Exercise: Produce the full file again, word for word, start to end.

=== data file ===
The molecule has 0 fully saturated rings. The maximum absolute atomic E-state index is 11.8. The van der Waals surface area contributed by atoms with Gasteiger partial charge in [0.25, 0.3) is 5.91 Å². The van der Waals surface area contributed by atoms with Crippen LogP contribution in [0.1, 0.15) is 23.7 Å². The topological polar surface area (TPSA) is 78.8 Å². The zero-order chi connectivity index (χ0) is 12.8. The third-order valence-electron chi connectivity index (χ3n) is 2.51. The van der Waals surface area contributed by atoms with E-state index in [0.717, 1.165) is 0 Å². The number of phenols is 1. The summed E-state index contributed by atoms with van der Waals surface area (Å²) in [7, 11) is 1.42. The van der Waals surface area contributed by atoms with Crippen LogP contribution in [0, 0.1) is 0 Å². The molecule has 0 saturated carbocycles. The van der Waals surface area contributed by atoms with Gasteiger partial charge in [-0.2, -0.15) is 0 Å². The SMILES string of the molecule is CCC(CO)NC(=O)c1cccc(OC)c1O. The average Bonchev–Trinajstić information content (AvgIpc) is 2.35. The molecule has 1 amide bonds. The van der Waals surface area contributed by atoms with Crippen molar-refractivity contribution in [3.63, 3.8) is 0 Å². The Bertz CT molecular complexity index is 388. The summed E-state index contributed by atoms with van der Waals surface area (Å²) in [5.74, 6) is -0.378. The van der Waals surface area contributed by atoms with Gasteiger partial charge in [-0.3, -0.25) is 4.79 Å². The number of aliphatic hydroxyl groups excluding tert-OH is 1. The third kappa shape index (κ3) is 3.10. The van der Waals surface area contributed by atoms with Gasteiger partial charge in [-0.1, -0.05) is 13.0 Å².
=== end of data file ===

The molecule has 0 fully saturated rings. The maximum absolute atomic E-state index is 11.8. The van der Waals surface area contributed by atoms with Gasteiger partial charge in [0.25, 0.3) is 5.91 Å². The van der Waals surface area contributed by atoms with Crippen LogP contribution in [0.1, 0.15) is 23.7 Å². The topological polar surface area (TPSA) is 78.8 Å². The zero-order chi connectivity index (χ0) is 12.8. The third-order valence-electron chi connectivity index (χ3n) is 2.51. The van der Waals surface area contributed by atoms with E-state index in [0.717, 1.165) is 0 Å². The number of phenols is 1. The summed E-state index contributed by atoms with van der Waals surface area (Å²) in [7, 11) is 1.42. The van der Waals surface area contributed by atoms with Crippen LogP contribution in [0, 0.1) is 0 Å². The molecule has 0 saturated carbocycles. The van der Waals surface area contributed by atoms with Gasteiger partial charge in [-0.2, -0.15) is 0 Å². The SMILES string of the molecule is CCC(CO)NC(=O)c1cccc(OC)c1O. The average Bonchev–Trinajstić information content (AvgIpc) is 2.35. The molecule has 1 amide bonds. The van der Waals surface area contributed by atoms with Crippen molar-refractivity contribution in [3.63, 3.8) is 0 Å². The Bertz CT molecular complexity index is 388. The summed E-state index contributed by atoms with van der Waals surface area (Å²) in [5.74, 6) is -0.378. The van der Waals surface area contributed by atoms with Gasteiger partial charge in [-0.3, -0.25) is 4.79 Å². The number of aliphatic hydroxyl groups excluding tert-OH is 1. The third kappa shape index (κ3) is 3.10. The van der Waals surface area contributed by atoms with Gasteiger partial charge in [-0.1, -0.05) is 13.0 Å².